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1

. [ATLAS]. ARROWSMITH, [Aaron] & [Samuel] Lewis.

A New and Elegant General

Atlas. Comprising All the New Discoveries, to the Present Time. Containing Sixty Three

Maps, Drawn By Arrowsmith and Lewis. Intended to Accompany the New Improved

Edition of Morse’s Geography, but Equally Well Calculated to Be Used with His

Gazetteer, or Any Other Geographical Work.

Boston: Published by Thomas &

Andrews. Sold at Their Bookstore, No.

45

, Newbury-Street, and by the Principal

Booksellers in the United States, May,

1812

. [

4

] pp. (title and list of maps),

63

copper-

engraved maps (

2

foldout). Small

4

to, contemporary sheep over boards covered with

paper. Sheep dry and worn, front hinge cracked and weak, fragile paper-covered

boards worn (especially at corners and edges). Interior age-toned and with mild to

moderate o

ff

setting, staining, and foxing, overall a very good, complete, unsophisti-

cated copy. This copy is in its original uncolored state (the atlas is more frequently

found with crude hand-coloring).

The

fi

rst edition of this early, in

fl

uential American atlas was published at

Philadelphia in

1804

, with an edition following at Boston in

1805

. The present edition

contains the same maps as the

fi

rst edition, plus seven new maps.

American Imprints

24632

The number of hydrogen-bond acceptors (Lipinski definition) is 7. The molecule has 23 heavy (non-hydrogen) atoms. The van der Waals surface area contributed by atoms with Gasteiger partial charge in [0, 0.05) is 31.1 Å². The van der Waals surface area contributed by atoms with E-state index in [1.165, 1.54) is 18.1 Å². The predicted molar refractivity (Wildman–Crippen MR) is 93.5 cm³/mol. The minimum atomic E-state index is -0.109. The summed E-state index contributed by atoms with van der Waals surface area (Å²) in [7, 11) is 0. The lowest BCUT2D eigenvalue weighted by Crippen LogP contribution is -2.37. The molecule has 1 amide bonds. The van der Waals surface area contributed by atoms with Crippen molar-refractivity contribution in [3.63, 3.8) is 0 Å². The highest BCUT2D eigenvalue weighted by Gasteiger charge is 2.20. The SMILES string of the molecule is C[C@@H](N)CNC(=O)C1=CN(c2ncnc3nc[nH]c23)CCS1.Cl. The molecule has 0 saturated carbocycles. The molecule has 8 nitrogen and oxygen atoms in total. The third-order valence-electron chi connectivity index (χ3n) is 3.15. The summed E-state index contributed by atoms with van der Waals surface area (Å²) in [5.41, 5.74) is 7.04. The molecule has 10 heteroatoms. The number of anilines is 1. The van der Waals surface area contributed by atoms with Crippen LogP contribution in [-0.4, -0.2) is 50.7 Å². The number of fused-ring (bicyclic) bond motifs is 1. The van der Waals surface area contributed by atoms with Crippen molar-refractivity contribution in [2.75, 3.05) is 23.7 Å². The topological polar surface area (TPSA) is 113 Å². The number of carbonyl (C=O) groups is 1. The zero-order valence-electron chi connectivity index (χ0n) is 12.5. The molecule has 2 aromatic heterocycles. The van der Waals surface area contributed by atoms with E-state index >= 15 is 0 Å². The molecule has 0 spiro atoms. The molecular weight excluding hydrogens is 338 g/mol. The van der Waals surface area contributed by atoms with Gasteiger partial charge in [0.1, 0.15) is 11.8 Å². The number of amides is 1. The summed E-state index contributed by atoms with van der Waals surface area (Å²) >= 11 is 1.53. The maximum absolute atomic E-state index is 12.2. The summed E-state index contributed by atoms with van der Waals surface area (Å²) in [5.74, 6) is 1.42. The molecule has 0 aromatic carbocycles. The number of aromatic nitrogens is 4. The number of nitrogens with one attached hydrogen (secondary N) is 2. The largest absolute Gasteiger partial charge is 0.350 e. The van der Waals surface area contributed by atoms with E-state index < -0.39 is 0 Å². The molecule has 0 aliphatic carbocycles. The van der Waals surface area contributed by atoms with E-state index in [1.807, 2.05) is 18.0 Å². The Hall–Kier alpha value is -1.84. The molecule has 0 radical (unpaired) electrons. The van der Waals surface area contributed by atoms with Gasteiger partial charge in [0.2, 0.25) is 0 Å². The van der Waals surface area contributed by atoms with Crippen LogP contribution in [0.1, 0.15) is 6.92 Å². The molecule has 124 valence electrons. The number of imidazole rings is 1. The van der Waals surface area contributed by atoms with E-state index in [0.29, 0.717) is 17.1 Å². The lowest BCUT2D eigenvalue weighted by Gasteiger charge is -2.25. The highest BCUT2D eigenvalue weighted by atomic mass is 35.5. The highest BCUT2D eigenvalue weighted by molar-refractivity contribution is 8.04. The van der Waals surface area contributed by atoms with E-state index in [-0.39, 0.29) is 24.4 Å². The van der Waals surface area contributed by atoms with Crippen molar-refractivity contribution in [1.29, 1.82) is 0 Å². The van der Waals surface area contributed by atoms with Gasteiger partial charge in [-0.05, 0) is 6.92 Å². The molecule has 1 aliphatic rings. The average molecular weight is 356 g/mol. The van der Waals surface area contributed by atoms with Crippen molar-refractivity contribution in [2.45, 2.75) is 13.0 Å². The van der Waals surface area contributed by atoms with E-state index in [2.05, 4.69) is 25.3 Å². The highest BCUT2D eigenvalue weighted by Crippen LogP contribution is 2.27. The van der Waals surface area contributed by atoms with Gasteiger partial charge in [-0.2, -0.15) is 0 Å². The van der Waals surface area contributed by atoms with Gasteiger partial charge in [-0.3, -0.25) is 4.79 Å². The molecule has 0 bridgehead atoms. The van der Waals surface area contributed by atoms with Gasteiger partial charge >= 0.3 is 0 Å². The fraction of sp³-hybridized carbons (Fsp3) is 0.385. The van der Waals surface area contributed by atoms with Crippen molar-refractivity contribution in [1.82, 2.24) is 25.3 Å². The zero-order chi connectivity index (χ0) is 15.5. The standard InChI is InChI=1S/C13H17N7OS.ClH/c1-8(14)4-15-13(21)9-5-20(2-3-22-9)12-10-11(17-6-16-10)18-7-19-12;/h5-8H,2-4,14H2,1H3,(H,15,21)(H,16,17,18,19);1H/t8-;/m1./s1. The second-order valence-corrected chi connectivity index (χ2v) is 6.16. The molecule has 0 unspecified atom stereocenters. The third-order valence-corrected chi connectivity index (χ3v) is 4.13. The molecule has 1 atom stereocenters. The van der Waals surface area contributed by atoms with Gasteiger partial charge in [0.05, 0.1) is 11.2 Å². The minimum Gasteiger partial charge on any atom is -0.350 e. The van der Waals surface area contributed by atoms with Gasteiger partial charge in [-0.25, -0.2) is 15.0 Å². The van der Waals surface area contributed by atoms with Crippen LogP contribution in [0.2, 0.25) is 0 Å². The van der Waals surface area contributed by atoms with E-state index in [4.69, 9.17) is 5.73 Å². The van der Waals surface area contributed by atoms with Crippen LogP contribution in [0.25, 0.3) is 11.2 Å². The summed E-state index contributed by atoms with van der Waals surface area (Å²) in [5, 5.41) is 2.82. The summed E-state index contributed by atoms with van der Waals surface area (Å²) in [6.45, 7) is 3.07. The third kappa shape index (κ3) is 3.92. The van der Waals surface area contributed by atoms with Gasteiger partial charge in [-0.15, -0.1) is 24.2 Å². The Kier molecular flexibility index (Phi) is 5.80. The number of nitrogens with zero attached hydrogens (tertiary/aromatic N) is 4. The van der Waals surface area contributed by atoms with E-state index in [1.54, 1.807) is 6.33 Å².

. Cohen,

Mapping the West

, p.

80

(commenting on the Louisiana map): “The

Samuel Lewis map was the primary map of the newly purchased territory of

Louisiana and its surroundings and, as such, re

fl

ected the shaped American popular

geographical images of the western interior at the time of Lewis and Clark.” Phillips,

Atlases

718

. Walsh,

Maps Contained in the Publications of the American Bibliography

1639

-

1819

, pp.

141

-

143

. Wheat,

Mapping the Transmississippi West

259

,

260

,

261

&

262

(listed in both vols. I and II).

This atlas contains twenty-two maps of American interest, including four very

important ones relating to the AmericanWest which also appeared in the

1804

edition:

(

1

)

Louisiana Drawn by S. Lewis.

25

x

20

.

2

cm (

9⅞

x

8

inches). Extends from New

Albion and the Paci

fi

c shores, with the prominent feature being “Roche or Stoney

M

ns.

[Rocky Mountains]. The map is illustrated in Wheat (vol. II, plate following p.